The Czech Republic is one of Central Europe’s economic hothouses. Despite this, companies in the country are continuing to struggle to find skilled workers to fill their positions.
The current unfilled vacancy level has never been higher. Taking into account only the information in the public domain, it is believed that by the end of 2017 there were over 214,000 vacant positions. That’s six times the level it was back in 2013!
That said, there is also a very low unemployment level - just 2.6% as of October last year. What explains this paradox?
The reason for the seeming contradiction is that the candidates who employers are desperate to hire are searching for better money and improved working conditions.
Firstly, there’s a lot of demand for wages to rise. They have already grown 8% year on year, but there’s strong pressure among the workforce for more.
What’s more, almost one-third of Czech people are searching for jobs which offer them greater flexibility like work from home rights and flexible clock-on/clock-off times — and with the millennial generation hunting out this kind of work in their droves, this pressure is only going to increase.
In addition, polls show that Czech workers are looking for improved career prospects once they’re on the career track. They’re searching for extras on top of salary and flexibility, such as improved education and training.
Czech companies are going to have to adapt if they want to keep up to date with this groundswell of changing attitudes and solve the chronic labour shortage currently besetting them.
It’s believed that there are around a quarter of a million people who would slot back into the country’s workforce if they had the opportunity to simply work part time rather than full time, and many of these people include those who are aged over 50 or looking for part-time work.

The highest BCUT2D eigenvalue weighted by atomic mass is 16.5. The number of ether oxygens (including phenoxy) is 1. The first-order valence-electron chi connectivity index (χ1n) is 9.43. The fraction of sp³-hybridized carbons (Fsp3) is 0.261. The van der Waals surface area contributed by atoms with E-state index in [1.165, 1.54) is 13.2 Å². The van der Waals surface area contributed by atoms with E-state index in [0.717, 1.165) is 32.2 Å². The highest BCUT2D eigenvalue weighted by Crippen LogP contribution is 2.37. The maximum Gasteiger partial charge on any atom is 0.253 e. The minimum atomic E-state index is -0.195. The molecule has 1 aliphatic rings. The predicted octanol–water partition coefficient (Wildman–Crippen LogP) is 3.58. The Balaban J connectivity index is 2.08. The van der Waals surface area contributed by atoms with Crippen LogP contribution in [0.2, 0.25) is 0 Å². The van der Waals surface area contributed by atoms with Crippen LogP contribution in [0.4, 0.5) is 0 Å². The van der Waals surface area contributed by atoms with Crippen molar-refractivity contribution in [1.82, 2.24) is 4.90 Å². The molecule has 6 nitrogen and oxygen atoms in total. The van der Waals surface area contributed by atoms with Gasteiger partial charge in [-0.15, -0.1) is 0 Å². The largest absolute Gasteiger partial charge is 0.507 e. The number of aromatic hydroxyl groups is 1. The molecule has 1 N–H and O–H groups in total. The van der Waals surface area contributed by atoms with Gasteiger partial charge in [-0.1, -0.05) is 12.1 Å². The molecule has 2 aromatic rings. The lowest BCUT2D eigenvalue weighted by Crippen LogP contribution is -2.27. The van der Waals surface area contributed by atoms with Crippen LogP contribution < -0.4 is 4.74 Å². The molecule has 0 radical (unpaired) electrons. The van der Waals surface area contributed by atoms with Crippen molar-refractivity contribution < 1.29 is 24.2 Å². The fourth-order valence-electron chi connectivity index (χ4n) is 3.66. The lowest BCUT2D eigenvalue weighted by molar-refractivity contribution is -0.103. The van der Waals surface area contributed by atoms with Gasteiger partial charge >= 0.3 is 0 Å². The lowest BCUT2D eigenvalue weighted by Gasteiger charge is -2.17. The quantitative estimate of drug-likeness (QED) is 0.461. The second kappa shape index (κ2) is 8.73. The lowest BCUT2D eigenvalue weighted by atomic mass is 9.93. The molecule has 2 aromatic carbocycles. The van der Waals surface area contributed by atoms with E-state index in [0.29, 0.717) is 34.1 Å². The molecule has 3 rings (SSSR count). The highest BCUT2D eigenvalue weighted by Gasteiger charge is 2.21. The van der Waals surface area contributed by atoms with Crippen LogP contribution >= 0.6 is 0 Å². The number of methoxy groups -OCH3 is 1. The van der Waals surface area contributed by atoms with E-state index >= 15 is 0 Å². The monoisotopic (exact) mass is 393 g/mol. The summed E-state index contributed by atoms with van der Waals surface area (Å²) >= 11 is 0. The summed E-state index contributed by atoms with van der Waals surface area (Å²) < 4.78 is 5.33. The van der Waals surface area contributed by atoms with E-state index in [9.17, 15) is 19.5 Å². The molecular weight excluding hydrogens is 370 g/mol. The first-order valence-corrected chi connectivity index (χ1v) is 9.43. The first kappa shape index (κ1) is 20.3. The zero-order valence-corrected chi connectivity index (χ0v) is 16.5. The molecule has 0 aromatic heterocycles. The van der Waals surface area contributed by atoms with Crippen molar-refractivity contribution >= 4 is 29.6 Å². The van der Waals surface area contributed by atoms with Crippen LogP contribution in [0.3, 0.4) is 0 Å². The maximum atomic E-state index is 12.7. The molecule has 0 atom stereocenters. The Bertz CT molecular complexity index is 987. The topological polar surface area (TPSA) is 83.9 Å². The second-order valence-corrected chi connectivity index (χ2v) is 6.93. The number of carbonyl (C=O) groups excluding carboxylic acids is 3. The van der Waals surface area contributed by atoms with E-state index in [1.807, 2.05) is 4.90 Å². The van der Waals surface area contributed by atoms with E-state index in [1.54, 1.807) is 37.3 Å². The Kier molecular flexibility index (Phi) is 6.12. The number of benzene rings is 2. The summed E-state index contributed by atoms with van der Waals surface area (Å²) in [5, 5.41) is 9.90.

And while across the rest of the EU the average part-time work levels sit at around 20%, in the Czech Republic it’s 7%. The country is, unfortunately, lagging behind.
So what exactly do job seekers want?
When it comes to expectations from most workers, salary levels still have number one priority and the data shows that expectations are on the rise.
But there is a real age dynamic at work here too, for those aged under 35, the most important need is flexible and autonomous working patterns.
The data also shows some interesting insights into how candidates prefer to find their jobs. It’s believed that over 90% of people have used jobs portals such as Prace.cz and Jobz.cz, while location-based mobile services (such as LMC’s Práce za rohem, or Job Behind the Corner, which has received over 300,000 downloads) are also very popular.
More generally, it’s also believed that over a third of workers have their jobs through referrals from other people. All is not lost for those employers who are hoping to find candidates through their own marketing efforts, with companies benefiting from investing in their branding.
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